Snowmass Village, Colorado

I’m definitely back into familiar territory. And with it, familiar faces. My uncle Dick and aunt Karen and cousins Adam and Sarah graciously invited me to spend some time with them while they’re vacationing in the Aspen area this week. I had planned on holding out for another day, to meet them tomorrow, but after a voice message from them and realizing I didn’t know what else to do, I showed up late this afternoon. I’ll likely hang out here until they retreat back to Humboldt on Wednesday, when I’ll finish up my trip my style. I’ll get back to this in a little bit.

But first, it’s back to the vast deserts of “red and sandy” Utah. I had been looking forward to today since I knew I’d get a lot of driving in on my way to Colorado. I had a long drive before my first stop at Moab and Arches National Park. The drive was rather unimpressive, a lot more red sandstone and an occasional arch or two with roadside pulloffs, none of which I bothered to stop at.

Because: I was en route to the largest collection of these natural arches, at Arches NP with over a thousand of them in its borders. Besides that particular statistic, I only found one other thing fascinating about the park: the number of tourists who are impressed by these arches. On many occasions, while looking at an arch in the distance and grumbling to myself about how boring they are, I overheard others remarking, “Wow, isn’t that amazing?”

I’ve never been more confused. Maybe I’m just a sour grape, but I just couldn’t figure out what was so amazing about them, at least by any one in particular. To reiterate: the only thing I found interesting was that so many of them occurred together, in such small parameters, that the conditions to make them could be so overwhelmingly perfect that they could be mass-produced with little effort. They were able to give many of the rock mounds interesting names like “Sheep Rock,” “Balance Rock,” and “Castle Rock.” Fortunately, though, they didn’t name all of the sizable rocks or else I’m sure the park maps would have been littered with “Phallus Rocks.”

So, being as blasé about the park as I was, I didn’t stay long. I took a half-mile hike out to a viewpoint of the Delicate Arch, supposedly the park’s most wondrous arch, but I still didn’t get it, couldn’t grasp why people cared. There are some things that nature does that spark a sense of wonder, makes you question why things turned out like they did, but there, at Arches, it just made complete sense. Simple erosion. It’s just erosion! Get over it. So I left, disappointed but not sorry.

I stopped briefly in Moab again to update my site at the fabulous little Red Rock Bakery, where they advertised for fair trade and played Ani DiFranco music and sold big bags of homemade granola. I bought a glass of cherry coke with free refills and a raspberry fruit bar that was too dry for the weather. Their computers, in a separate room, away from the dining area, cooperated nearly perfectly and I was in-and-out and back on the hot pavement.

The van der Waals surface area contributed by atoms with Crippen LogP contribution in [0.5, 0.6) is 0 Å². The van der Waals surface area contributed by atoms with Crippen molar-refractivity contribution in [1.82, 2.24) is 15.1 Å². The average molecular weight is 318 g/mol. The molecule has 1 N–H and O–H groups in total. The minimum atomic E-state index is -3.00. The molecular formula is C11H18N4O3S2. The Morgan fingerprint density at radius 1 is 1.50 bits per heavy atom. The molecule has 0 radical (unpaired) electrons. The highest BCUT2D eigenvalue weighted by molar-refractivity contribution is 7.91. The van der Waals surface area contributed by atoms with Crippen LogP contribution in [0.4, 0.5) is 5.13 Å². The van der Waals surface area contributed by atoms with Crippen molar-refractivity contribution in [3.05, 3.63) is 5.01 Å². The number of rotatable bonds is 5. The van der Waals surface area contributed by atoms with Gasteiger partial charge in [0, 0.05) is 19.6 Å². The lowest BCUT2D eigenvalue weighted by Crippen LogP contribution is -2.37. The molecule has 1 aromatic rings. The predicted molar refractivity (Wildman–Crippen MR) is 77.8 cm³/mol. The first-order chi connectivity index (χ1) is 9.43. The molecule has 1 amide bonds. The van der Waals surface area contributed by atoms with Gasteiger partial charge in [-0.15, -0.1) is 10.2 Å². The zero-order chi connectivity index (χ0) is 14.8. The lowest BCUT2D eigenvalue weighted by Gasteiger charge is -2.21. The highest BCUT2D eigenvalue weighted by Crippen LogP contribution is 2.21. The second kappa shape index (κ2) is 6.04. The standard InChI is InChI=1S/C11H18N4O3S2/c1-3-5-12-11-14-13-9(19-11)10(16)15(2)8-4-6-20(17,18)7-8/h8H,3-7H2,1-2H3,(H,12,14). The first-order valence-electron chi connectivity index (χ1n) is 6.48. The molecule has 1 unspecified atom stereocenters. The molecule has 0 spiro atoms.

I took a road less traveled around the eastern side of Arches, thinking it’d be faster since I would be heading east on I-70 once I got there. But the road was a 45-mph twisty thing that followed a small river through the canyon it had carved and later, out onto a flat blank white desert. I didn’t obey the speed limit once I got away from Moab and the area traffic. I managed to do 70 over the hills and through the soft curves, only encountering a handful of cars, one which bore the first Powercat license plate I’ve seen on my trip.

Once I got on I-70, it was a fast but two-hour drive through western Colorado to Snowmass Village and the Works’ condominium. Karen was just finishing up a delicious home-cooked meal of spaghetti and salad and bread, a welcome meal amongst my fast food fare of late. After dinner I took a shower, ‘cause I needed it, before we all headed into Aspen for a walk around.

Adam and Sarah and I wandered the streets on our own with not much to do, necessarily. There were only a handful of street performers, all save one who were young string musicians preparing for an Aspen School of Music performance. The exception was a guy doing sleight-of-hand and other magic tricks (he called himself an “extraordinaire,” and I only hesitate on agreeing because I don’t think he’s French). He was pretty good, certainly entertaining. We had about an hour in town, plenty of time to aimlessly wander, so we capped the night with some Ben & Jerry’s ice cream.

I’m anxious to get to bed because tomorrow morning, early at 8 a.m., Dick has arranged for us to go white water rafting on the Arkansas River for several hours. I’m really excited since this is exactly what my trip still lacked. I had planned on going, desperately wanted to go, and later dreadfully regretted not going on such an adventure anywhere along my way. It’s just very difficult, nearly impossible for a person of my disposition, to arrange such a thing by myself, going alone. And so this whole thing is truly a godsend, a perfect supplement to my list of amazing experiences this summer.

I’ll stick around Snowmass with the Works’ through Tuesday (I don’t know their plans for then yet), and depart in a different direction on Wednesday morning. I’m happy I’ll have a little more than two days of solo travel on my way home, a perfect opportunity for some final introspection and reflection. And a lot of driving.



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